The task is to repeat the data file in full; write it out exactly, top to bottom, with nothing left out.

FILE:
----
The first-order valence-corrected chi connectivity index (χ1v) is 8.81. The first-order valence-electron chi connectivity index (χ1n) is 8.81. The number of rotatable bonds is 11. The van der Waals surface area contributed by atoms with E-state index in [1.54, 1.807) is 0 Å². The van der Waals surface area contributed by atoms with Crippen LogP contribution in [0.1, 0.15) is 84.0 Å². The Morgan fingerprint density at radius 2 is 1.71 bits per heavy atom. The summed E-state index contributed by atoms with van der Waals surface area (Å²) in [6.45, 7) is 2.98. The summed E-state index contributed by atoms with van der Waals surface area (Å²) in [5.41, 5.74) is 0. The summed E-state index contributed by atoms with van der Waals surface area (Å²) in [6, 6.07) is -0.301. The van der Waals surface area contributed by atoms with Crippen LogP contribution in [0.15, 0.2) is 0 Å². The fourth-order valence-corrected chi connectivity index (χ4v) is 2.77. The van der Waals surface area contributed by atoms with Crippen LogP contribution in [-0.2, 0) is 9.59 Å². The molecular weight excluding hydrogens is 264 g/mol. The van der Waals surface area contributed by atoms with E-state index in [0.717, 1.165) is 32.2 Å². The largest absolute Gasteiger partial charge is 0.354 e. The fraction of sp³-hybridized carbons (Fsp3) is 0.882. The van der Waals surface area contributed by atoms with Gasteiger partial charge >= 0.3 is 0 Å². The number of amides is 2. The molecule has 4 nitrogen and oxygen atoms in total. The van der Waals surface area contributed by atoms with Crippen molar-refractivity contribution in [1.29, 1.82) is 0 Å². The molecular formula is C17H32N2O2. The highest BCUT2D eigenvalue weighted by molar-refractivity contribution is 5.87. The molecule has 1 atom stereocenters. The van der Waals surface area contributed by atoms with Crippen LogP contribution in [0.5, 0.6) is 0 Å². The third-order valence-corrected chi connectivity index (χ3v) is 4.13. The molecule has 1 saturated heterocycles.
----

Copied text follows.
The first-order valence-corrected chi connectivity index (χ1v) is 8.81. The first-order valence-electron chi connectivity index (χ1n) is 8.81. The number of rotatable bonds is 11. The van der Waals surface area contributed by atoms with E-state index in [1.54, 1.807) is 0 Å². The van der Waals surface area contributed by atoms with Crippen LogP contribution in [0.1, 0.15) is 84.0 Å². The Morgan fingerprint density at radius 2 is 1.71 bits per heavy atom. The summed E-state index contributed by atoms with van der Waals surface area (Å²) in [6.45, 7) is 2.98. The summed E-state index contributed by atoms with van der Waals surface area (Å²) in [5.41, 5.74) is 0. The summed E-state index contributed by atoms with van der Waals surface area (Å²) in [6, 6.07) is -0.301. The van der Waals surface area contributed by atoms with Crippen LogP contribution in [0.15, 0.2) is 0 Å². The fourth-order valence-corrected chi connectivity index (χ4v) is 2.77. The van der Waals surface area contributed by atoms with Crippen LogP contribution in [-0.2, 0) is 9.59 Å². The molecular weight excluding hydrogens is 264 g/mol. The van der Waals surface area contributed by atoms with E-state index in [0.717, 1.165) is 32.2 Å². The largest absolute Gasteiger partial charge is 0.354 e. The fraction of sp³-hybridized carbons (Fsp3) is 0.882. The van der Waals surface area contributed by atoms with Gasteiger partial charge >= 0.3 is 0 Å². The number of amides is 2. The molecule has 4 nitrogen and oxygen atoms in total. The van der Waals surface area contributed by atoms with Crippen molar-refractivity contribution in [1.29, 1.82) is 0 Å². The molecular formula is C17H32N2O2. The highest BCUT2D eigenvalue weighted by molar-refractivity contribution is 5.87. The molecule has 1 atom stereocenters. The van der Waals surface area contributed by atoms with Crippen LogP contribution in [0.5, 0.6) is 0 Å². The third-order valence-corrected chi connectivity index (χ3v) is 4.13. The molecule has 1 saturated heterocycles.